Welcome to Pat's Planes!
Welcome to my paper airplane page. I have tried to organize this site to be useful to everyone with any level of interest in paper airplanes. For those that are here just for just wanting to learn how to fold some new paper airplane styles you can go right to the folded planes link and from there you can get information on how to trim up any folded glider as well as tips on what kind of paper is best for paper airplanes (yes, it can make a big difference - especially in the last yearor so). If you decide to move up to the more challenging you can go to the section on gluing up card stock or poster board planes similar to the type made popular by the "white wings" series. These cardboard models were actually quit popular in the 1940's and 1950's on cereal boxes or passed by various organizations as advertisement. But, for the serious science student or science fair project seeker I have added much more from eBooks to software packages used to demonstrate lift generation.
As an Aeronautical / Aerospace Engineer I have always been very disappointed in how much information is missing or inaccurate in so many paper airplane books. One of the major reasons to build and fly paper airplanes should be to learn as much as we can about how airplanes work. It is also important to learn methods that allow us to do more ourselves. There is no reason that the average person should not be able to learn the basic design characteristics of paper airplanes to the point of being able to make new paper air plane designs as well as improving old designs.
This is one reason that I think Science Fairs are so important. Science fair projects allow us to learn, by experience, both the pure science and the applied methods. I feel that many more students would choose to experiment with paper airplane if they though that they could actually learn any true science from this type of "fun" project. Paper airplanes should never be considered to be a just get by type of science fair project. Unfortunately, the resources currently available to students who are interested in using paper airplanes for a science fair projects are lacking. They either have too little or bad information on the science part, or they can get too deep in the science part for students in the science fair age group. This includes trying to do too much while leaving out the fun part - lots of designs to try.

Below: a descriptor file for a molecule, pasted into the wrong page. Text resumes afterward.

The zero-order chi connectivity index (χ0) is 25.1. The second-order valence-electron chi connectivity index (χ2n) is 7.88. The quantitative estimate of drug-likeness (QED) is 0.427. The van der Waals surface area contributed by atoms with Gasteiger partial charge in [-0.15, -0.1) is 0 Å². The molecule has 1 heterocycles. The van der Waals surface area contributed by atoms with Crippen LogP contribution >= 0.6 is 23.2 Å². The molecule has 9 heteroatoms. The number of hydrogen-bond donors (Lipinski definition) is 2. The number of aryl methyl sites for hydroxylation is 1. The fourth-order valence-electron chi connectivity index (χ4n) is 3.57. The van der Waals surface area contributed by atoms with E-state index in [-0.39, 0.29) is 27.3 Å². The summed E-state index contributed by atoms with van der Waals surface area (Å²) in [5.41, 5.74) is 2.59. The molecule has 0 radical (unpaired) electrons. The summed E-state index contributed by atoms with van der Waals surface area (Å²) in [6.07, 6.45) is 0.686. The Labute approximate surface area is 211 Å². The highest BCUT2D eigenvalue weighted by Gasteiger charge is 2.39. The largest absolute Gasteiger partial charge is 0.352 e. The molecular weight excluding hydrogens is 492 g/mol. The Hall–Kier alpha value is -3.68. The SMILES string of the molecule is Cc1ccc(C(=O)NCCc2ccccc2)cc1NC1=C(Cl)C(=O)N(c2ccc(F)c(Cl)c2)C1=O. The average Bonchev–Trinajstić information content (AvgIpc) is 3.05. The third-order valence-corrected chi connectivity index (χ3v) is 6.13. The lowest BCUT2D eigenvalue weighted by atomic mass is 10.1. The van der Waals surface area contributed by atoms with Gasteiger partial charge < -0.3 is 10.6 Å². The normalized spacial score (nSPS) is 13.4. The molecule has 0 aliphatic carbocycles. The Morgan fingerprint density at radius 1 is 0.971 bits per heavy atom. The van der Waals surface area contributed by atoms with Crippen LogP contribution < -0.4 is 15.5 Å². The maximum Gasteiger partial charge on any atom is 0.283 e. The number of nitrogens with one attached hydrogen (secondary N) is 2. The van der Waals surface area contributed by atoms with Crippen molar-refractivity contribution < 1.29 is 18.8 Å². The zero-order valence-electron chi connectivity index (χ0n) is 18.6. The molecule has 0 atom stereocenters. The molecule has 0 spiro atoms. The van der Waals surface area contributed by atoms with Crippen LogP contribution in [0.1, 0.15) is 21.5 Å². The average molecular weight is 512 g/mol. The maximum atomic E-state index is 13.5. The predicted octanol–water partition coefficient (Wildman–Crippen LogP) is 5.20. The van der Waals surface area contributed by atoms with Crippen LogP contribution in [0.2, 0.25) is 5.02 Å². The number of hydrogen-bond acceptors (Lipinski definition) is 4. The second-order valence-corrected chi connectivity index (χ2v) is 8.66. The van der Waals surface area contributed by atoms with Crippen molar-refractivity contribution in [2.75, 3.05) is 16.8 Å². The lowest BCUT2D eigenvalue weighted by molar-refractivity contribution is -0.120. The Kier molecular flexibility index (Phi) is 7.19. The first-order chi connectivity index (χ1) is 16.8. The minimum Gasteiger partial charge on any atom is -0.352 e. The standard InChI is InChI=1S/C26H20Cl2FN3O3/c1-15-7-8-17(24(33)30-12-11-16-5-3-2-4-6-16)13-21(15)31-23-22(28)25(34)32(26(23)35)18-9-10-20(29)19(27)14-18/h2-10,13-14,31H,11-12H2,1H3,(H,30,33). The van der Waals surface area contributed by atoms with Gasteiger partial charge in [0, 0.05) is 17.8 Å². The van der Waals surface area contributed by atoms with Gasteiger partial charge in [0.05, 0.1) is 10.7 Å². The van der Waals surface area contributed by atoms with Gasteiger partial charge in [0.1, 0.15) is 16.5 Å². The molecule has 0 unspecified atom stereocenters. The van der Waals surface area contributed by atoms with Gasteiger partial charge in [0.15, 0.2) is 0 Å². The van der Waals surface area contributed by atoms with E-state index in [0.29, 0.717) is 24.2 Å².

Through my career I have mainly worked in the aerospace world which has a very different approach to manufacturing and quality then the aeronautical world. I have also had the privilege of working in a manufacturing environment that is very similar in philosophy to the American aerospace - Japanese automotive. These two industries have shared and learned from each other for many years. On of the things that I liked about the Japanese automotive environment is that they teach what is called the "5 Why Method" of understanding a problem. Basically stated we should keep asking why and when we get an answer ask why that answer is true. This makes us go deeper to finding the real root cause or truth. For understanding why planes can fly this is essential. Most text or hobby books on airplane dynamics aren't so much as "wrong" as much as they avoid going deep enough in asking why. This may be fine for those who are young and just learning but is a big disadvantage to those who want to make a "GOOD" science fair project or are just the type curious enough to want to know more then the average person. I have tried to present the science portion of this site based on the 5 why approach.
One last goal I would like to approach is to try to keep up with a little history of paper airplanes. We are rapidly losing the generation that were the first few decades of kids who built and flew paper airplanes on the playgrounds around the world. Prior to WWII there was very little sharing of paper airplane designs from one part of the world to the next yet where ever there was paper available kids were making airplanes. Through my work in the automotive environment I was able to have a co worker whose parents living in Japan still remembered how to fold the airplanes of their youth and share them with me. I was surprised to see similarity yet difference in their designs with airplanes recorded as being folded in Europe and America around the same time. If any one would like to share some information on paper airplane history with me (folded or pasted cardboard) please email me using the link below.
My purpose is to try to fill some of that gap. I want to create a site that is of value to the true student, yet, is not so filled with facts that the person just looking for something fun gets lost trying to find the airplanes. This site was started on 12-23-07 and is going to go through a lot of changes to get to the point of meeting its goal.
For now I have broken my site into five main categories on paper airplanes:
- Folded Paper Airplane Designs
- Glued Paper Airplane Designs
- Science Fair Projects Ideas and Aids
- Airfoil and Similar Software
- eBooks on Paper Airplane Science and Design
You can also check out my links both on site (other interest I have) and offsite mainly other paper airplane links or free software packages I like to help keep my site going. Look around and I hope you enjoy the site and find it useful.
Thank you for checking my site out